15 Key Research Reports and Findings – Chapin Hall (2) 17 y.o. – almost twice as likely to ever have been pregnant (33% vs. 19%) 19 y.o. – nearly half of the young women who had been in foster care reported having ever been pregnant, compared to 20% of their peers 21 y.o. – 71% of young women had ever been pregnant, as compared to 34% of their peers 15

16 Key Research and Findings – UCAN and National Campaign (3) UCAN and National Campaign to Prevent Teen and Unplanned Pregnancy – Fostering Hope Mixed method study Foster youth often had mixed emotions including wanting to continue their education while wanting to establish a family by having a baby (Love et al, 2005) Youth cited embarrassment, foster parents not bringing up the subject, lack of trust in foster parents and a desire to receive more personal attention around these issues Substantial number of programs for pregnant and parenting teens did not have a specific plan for assisting adolescent to avoid a subsequent pregnancy 16

17 Key Research and Findings (4) Public Health Institute Study (2009) Wanted to look at the sexual/reproductive health needs and challenges of foster and transitioning youth in CA Large number of staff believed that adolescent pregnancy was largely accepted in the youth’s family of origin and by peers Unmet needs for love and belonging by foster youth History of sexual abuse may create increased vulnerabilities Having knowledge does not imply using knowledge 17

18 Key Research and Findings (5) John S. Burton Foundation report highlighted current unmet needs of parenting young adults and proposed recommendations to address them Proposed 6 policy recommendations: 1) create a digital clearinghouse of information 2) periodic screening of pregnancy and parenting needs 3) Expand nurse-family partnerships 4) exclude foster care payments from child care subsidy calculations 5) create a statewide child care program for parenting foster youth 6) give parenting young adults priority housing access 18

19 After 18 Goals Establishing connections Achieving permanency and stability Moving toward competence and independence 19

20 After 18 Values Voices of Young Adults Assistance and Partnering Love and Belonging Unique Needs Eligibility is Maintained Development is Supported 20

21 Applying After 18 Goals and Values At each table, discuss how the social worker might put these values into action when working with pregnant and parenting teens in an out-of-home care setting? In other words, how might you demonstrate these values when working with these youth? Remember to keep the goals of After 18 and ASFA in mind… 21

22 Pregnant and Parenting Foster Youth Discussion - How might the services and supports differ for foster youth and young adults who are pregnant and parenting? 22

23 Communication and Adolescent Youth Culture Foster youth and relationships Characteristics of peer and romantic relationships Adolescent youth culture in general Initiating and maintaining open communication Establishing a relationship Trust Purpose of the communication Difficult Messages Results 23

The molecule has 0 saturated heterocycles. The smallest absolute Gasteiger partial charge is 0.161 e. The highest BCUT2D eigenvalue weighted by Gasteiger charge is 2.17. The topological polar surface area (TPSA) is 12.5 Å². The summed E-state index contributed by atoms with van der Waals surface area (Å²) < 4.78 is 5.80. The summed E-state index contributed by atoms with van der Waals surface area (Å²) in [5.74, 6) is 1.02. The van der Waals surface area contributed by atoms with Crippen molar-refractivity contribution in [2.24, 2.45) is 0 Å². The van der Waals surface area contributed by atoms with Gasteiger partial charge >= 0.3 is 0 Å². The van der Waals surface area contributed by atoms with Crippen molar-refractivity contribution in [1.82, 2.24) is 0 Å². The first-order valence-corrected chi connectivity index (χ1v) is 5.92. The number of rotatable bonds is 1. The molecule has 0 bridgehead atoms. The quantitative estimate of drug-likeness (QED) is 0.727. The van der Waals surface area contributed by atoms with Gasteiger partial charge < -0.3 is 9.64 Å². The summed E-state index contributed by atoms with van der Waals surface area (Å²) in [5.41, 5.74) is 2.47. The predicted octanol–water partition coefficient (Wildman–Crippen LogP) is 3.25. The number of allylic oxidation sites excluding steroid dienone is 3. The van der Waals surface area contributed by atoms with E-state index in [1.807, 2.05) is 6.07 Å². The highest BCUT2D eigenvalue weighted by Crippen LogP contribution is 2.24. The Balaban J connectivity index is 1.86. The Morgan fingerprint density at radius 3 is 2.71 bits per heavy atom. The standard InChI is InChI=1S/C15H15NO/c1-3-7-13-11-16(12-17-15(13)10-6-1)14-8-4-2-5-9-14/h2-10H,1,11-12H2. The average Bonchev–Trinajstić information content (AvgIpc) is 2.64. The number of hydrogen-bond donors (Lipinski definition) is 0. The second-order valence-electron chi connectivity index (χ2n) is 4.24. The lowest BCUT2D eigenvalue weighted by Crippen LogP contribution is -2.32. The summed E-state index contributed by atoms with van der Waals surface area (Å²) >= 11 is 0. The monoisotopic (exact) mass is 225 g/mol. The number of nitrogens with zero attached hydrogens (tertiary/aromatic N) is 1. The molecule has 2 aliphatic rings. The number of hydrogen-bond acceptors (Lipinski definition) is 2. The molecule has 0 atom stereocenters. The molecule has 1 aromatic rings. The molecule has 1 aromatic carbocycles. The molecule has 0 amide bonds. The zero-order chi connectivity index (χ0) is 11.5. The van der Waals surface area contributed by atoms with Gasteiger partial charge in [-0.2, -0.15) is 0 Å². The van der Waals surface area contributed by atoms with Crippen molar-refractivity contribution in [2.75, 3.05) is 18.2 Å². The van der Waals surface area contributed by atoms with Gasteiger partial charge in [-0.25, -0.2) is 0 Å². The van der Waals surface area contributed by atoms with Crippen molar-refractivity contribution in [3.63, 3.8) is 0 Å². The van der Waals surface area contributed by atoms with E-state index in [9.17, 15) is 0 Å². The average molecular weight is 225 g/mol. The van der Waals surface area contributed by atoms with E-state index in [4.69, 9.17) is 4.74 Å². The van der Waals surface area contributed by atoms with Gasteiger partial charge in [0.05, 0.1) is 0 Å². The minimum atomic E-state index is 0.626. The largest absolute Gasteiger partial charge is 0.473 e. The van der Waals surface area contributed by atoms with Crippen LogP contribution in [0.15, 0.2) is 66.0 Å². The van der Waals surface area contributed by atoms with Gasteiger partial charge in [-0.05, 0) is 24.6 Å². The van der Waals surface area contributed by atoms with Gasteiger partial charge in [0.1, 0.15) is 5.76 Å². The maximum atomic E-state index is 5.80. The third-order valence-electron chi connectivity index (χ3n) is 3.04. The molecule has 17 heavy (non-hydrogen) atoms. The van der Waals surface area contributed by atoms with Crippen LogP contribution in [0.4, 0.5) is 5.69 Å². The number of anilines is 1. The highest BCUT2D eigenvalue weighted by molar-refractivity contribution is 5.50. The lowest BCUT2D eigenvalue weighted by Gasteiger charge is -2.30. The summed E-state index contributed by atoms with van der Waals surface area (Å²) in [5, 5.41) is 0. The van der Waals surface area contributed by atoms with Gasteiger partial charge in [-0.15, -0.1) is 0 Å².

24 Coping In The Caseload The Talk Avoidance Passing the buck Elephant in the room 24

25 Some Acknowledgements Not an easy population to communicate with due to generation gap, other factors (misunderstanding, stigma, judgment) Key: Listen for pain, fear Seek to hear and understand, use active listening skills Social workers may be biased, judgmental Pre-conceived notions or history Foster youth may be biased, judgmental Pre-conceived notions or history History may be an obstacle to communication – try to chip away at this by establishing trust How do we do this? Return calls, establish a relationship via best practices 25

26 Preparation for the Panel Questions – Use index cards Concerns 26

27 Young Adult Parent #1 27

28 Young Adult Parent #2 28

29 Young Adult Parent #3 29

30 Case Management Considerations Case Management - Working with Caregivers and Pregnant and/or Parenting Teens 30

31 Assessments – Parental Readiness and Safety Handout – Review Discussion 31

32 Placement Considerations – Shared Living Arrangement Household Values Household Composition Accommodation and considerations Shared living arrangement Education Caregiving for the Infant/Toddler Child Care Transportation Employment/Training/School/College 32

33 Working With Caregivers Caregiver characteristics Communication Style Strength-based To avoid miscommunication, be direct, use open-ended questions Use probing questions to understand complexities Caregiver Temperament Is caregiver temperament a fit for the youth, given youth behavior, background, presentation? Explore caregiver biases Caregiver Experience Has this caregiver fostered teens? Does this caregiver demonstrate tolerance for adolescent behavior Has this caregiver fostered teen parents? Infants? 33

34 Exercise Developmental Issues of Adolescence vs. Impact of Pregnancy and Parenting 34

35 Closure and Evaluations Taking Stock of Learning Objectives Directions for Further Exploration Evaluation 35

36 Thank You! 36